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COP21: historic opportunity to avoid dangerous climate change

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The European Commission presents its position and objectives ahead of the United Nations climate change conference in Paris.

 

On 25 November 2015, the European Commission highlighted the crucial importance of reaching a fair, ambitious and legally binding global climate deal at the United Nations climate change conference in Paris. The European Union will be working to achieve a comprehensive, durable and dynamic agreement that will accelerate the global shift to low-carbon, climate-resilient economies. It is also underlined that the Paris Agreement will for the first time require all countries to take specific measures to reduce emissions over time, according to their national circumstances.

 

 

EU position

 

The ultimate objective is to keep dangerous climate change in check. For the EU, the new agreement must send a clear signal of governments' resolve to reduce emissions sufficiently to keep global average temperature increase below the agreed 2°C limit by the end of the century. The EU's vision of a credible agreement includes:

 

  1. A global vision for a long term goal – a signal for broader audiences, businesses and investors of governments' resolve to transition to low-carbon economies.
  2. A mechanism to regularly review and raise the collective ambition – countries should come together to consider and strengthen emissions reduction targets in light of the latest science and progress made to date.
  3. Robust transparency and accountability rules. Parties and other stakeholders need to be able to trust that what is promised will be delivered and that reductions achieved are accounted for consistently.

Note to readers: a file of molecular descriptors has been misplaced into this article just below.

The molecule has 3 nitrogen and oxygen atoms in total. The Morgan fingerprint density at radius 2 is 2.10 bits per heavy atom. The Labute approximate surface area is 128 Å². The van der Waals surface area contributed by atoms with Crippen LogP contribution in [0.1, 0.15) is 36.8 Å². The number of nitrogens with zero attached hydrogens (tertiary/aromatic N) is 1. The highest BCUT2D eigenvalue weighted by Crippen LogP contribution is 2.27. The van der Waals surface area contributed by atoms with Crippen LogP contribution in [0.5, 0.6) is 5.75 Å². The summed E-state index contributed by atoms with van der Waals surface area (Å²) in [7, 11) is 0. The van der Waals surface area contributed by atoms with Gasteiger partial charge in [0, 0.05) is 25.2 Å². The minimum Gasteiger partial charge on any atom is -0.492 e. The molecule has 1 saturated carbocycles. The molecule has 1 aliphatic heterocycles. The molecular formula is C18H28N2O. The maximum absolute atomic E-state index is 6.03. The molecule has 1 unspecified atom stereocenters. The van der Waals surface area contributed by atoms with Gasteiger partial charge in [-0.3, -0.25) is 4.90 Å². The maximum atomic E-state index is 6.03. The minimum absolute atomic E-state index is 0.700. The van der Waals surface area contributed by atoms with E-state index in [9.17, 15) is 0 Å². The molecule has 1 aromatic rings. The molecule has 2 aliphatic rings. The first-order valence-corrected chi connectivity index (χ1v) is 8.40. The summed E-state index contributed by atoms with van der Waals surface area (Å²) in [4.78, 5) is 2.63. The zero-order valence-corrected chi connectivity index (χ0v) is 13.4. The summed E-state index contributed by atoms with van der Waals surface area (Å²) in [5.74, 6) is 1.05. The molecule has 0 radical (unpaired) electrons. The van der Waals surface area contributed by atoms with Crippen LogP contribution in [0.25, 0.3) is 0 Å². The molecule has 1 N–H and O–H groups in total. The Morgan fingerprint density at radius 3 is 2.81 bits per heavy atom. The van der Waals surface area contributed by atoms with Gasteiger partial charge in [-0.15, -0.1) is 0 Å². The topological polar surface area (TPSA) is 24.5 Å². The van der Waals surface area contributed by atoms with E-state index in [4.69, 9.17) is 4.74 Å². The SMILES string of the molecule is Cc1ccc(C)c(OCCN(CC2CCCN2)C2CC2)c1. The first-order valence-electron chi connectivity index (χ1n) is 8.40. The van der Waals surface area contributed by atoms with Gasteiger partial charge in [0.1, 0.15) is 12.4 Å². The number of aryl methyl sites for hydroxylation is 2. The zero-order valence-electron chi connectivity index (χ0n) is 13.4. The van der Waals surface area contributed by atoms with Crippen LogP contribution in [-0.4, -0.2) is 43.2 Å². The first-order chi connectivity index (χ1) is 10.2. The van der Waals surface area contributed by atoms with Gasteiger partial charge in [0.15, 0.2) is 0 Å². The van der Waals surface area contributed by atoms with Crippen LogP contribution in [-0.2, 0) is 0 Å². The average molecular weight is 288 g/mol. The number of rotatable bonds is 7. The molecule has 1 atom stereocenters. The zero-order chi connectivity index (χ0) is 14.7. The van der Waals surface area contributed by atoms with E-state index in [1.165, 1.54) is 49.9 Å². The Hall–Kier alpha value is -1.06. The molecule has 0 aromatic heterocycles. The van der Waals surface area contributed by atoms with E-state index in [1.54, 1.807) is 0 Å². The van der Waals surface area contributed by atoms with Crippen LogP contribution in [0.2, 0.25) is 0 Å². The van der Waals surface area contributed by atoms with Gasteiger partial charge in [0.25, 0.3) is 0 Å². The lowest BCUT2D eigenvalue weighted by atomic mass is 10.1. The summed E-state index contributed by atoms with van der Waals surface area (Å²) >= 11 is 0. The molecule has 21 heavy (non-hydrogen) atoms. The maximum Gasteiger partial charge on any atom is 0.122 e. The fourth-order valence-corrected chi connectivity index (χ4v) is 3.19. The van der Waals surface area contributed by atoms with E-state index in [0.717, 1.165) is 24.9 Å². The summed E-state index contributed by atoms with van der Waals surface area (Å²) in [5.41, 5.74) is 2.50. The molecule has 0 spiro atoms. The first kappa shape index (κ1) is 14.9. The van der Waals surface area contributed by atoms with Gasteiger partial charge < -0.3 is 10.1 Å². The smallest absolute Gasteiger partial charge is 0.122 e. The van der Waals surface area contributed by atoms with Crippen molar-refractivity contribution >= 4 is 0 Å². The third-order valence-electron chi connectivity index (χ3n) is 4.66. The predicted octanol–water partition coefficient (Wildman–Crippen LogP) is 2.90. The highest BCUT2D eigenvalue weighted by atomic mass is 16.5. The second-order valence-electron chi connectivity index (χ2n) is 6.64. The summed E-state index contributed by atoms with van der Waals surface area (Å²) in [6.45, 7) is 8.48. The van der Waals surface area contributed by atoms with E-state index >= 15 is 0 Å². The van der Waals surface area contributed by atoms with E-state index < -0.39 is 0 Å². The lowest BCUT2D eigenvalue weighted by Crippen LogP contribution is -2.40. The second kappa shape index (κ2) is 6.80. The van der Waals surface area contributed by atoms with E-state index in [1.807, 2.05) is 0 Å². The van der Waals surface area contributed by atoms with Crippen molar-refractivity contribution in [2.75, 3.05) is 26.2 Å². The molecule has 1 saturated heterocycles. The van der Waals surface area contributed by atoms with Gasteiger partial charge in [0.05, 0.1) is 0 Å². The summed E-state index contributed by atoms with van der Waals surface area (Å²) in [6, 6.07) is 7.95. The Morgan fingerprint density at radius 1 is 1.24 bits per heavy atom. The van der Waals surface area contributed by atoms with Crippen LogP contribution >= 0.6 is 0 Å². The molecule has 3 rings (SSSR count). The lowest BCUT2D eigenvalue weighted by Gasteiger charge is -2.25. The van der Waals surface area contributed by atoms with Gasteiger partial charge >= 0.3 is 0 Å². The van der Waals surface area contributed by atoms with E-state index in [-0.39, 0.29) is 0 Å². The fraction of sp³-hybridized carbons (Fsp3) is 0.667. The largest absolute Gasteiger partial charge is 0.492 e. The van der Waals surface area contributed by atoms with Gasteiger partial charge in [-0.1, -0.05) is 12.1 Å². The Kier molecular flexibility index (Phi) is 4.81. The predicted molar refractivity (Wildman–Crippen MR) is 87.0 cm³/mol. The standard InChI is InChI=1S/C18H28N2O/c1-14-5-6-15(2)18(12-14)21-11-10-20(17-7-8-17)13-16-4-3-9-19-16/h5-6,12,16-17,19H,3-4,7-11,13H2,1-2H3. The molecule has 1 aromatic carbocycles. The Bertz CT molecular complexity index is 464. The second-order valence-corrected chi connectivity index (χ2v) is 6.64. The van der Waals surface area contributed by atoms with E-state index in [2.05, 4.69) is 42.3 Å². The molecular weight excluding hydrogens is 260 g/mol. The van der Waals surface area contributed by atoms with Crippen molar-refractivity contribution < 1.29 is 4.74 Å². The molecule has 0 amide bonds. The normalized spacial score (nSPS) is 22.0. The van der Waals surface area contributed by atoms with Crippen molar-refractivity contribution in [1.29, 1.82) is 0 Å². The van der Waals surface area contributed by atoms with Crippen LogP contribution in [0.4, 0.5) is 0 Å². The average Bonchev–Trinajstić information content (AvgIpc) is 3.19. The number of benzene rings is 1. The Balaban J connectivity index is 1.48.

Beyond emissions reductions, the Paris Agreement must also help countries, especially those most vulnerable, adapt to climate change impacts.

 

Regarding climate finance, EC states that at least 20% of the EU budget will be spent on climate action by 2020. This means that at least EUR 14 billion, an average of EUR 2 billion per year of public grants will support activities in developing countries between 2014 and 2020. Compared to the average level in 2012-2013, funding for international climate action will more than double.

 

 

More than 100 side events will be held at the EU Pavilion at COP21, mirroring, inter alia, the role of forests, transport, buildings and renewable energy in the fight against climate change.

 

 

For further information, please read the relevant European Commission press release: http://europa.eu/rapid/press-release_IP-15-6160_en.htm

 

 

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